Parks Canada is hoping to ease the minds of southwest residents who are concerned about potential expansion of a national park in the area. 

The federal government is not acquiring any new land under Bill S-14 but rather updating to formally include land acquired in the past within Grasslands National Park’s set boundaries.  

Patricia Fornarolo, parks superintendent for Grasslands National Park, said the bill is simply a proposal for an administrative update to the Canada National Parks Act, among others.  

“Updates to these acts are going to mean that 12 million hectares will now be formally protected under law from a conservation point of view,” she explained. “And the updates include finalizing the establishment of a park reserve in Labrador and the Marine Conservation Area in Nunavut. It is also going to update the boundaries of a National Park reserve and seven existing national parks, including Grasslands National Park.”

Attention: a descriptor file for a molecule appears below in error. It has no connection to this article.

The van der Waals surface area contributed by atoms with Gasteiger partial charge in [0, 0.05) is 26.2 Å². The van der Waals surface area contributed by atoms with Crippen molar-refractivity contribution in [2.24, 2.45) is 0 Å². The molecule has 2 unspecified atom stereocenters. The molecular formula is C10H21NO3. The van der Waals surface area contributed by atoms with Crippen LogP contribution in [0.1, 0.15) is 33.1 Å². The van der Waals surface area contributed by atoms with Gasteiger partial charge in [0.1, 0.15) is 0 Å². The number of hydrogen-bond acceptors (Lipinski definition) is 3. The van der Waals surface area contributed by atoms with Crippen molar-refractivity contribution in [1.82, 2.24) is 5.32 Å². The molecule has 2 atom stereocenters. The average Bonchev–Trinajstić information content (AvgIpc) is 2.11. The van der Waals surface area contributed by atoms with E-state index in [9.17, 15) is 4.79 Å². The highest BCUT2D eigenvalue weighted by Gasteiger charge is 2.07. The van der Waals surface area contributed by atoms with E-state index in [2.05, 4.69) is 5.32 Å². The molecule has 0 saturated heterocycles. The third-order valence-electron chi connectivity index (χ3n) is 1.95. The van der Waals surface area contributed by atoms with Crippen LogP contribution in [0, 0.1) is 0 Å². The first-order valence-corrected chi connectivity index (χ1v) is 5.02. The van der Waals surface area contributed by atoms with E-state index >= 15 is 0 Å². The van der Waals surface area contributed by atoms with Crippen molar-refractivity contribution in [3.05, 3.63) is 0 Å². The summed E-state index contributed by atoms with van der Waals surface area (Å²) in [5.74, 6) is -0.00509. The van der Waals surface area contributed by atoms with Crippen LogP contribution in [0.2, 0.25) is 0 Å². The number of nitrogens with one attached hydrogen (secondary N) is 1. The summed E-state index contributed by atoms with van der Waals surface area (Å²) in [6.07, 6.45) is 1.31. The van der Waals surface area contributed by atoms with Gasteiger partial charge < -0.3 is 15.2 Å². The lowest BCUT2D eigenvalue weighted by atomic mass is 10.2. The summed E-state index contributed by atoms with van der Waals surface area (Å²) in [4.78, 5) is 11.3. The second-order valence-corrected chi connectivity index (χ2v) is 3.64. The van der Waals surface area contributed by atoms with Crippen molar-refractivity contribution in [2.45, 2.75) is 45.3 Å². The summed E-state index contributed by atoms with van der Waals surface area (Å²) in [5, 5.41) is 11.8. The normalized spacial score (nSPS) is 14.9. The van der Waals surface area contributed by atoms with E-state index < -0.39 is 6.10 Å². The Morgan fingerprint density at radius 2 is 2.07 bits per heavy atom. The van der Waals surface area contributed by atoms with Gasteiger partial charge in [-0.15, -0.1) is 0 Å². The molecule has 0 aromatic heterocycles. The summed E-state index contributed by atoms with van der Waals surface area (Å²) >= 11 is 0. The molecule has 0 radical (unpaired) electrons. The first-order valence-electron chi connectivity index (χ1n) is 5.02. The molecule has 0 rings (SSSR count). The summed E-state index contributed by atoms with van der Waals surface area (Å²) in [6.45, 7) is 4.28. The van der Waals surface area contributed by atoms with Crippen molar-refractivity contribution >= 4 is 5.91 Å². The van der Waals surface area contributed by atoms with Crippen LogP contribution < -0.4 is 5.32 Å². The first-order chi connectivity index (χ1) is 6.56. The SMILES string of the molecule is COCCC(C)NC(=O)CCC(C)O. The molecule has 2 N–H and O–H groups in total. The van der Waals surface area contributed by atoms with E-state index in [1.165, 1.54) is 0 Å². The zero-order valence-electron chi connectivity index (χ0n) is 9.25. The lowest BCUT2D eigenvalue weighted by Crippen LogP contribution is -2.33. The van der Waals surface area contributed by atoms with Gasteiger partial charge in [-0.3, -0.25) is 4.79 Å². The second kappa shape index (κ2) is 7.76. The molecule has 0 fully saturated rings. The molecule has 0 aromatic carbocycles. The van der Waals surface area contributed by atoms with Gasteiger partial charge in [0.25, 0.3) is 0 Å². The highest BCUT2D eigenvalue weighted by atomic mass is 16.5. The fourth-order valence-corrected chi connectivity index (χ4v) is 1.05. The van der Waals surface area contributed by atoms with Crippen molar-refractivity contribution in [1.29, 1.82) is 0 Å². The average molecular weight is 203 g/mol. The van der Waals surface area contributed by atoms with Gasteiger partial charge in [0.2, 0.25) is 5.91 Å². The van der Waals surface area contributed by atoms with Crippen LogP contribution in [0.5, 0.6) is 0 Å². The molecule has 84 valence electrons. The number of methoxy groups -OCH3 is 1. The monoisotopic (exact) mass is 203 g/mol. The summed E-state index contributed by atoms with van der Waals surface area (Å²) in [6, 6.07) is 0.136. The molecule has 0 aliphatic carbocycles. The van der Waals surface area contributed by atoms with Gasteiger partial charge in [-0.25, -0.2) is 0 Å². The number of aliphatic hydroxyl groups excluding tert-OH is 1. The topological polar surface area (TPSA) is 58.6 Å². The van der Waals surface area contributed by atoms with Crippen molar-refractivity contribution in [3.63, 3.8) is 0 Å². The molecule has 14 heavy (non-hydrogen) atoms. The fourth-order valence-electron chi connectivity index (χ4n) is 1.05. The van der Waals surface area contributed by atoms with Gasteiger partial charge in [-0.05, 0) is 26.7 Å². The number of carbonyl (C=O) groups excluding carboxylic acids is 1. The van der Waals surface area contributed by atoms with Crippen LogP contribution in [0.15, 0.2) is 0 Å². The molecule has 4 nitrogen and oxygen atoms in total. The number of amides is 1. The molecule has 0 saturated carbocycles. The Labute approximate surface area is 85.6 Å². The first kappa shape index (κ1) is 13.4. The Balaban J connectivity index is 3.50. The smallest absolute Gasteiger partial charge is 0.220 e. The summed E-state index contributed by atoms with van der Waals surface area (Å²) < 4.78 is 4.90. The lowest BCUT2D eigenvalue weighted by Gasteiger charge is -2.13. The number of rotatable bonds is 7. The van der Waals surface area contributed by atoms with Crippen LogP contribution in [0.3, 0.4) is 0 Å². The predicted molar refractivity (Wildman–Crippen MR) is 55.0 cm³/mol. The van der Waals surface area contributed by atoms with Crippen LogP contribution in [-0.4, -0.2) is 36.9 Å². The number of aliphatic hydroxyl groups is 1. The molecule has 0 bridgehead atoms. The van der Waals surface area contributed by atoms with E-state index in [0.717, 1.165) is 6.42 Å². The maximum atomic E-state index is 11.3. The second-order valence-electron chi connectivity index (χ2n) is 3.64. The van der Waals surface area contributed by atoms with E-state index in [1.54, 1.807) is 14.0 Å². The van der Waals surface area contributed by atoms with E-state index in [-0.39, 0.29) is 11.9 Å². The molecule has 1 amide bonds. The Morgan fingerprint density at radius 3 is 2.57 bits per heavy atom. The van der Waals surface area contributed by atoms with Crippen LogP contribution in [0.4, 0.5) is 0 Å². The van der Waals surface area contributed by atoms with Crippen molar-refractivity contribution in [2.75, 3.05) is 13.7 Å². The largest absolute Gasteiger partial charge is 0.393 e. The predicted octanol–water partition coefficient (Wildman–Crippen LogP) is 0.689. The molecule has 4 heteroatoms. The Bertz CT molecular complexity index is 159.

This is going to ensure that the lands already under administration of Parks Canada will receive full protection of the Act (a federal law that regulates the creation and protection of national parks). 

Grasslands National Park’s boundary was defined in 1981 in agreement with the governments of Canada and Saskatchewan, and the park was officially proclaimed a National Park 20 years later. 

Fornarolo assured that this update won’t change how the park operates on a day-to-day basis. 

“Residents and visitors may enjoy the park either through camping, horseback riding, hiking, biking and more, just as they're doing today; there's no changes from that perspective,” she said. “Parks Canada is still going to continue to work with ranchers to help manage the grasslands. We currently administer more than a dozen multiyear grazing and paying agreements with ranchers, and that's going to continue for the foreseeable future.”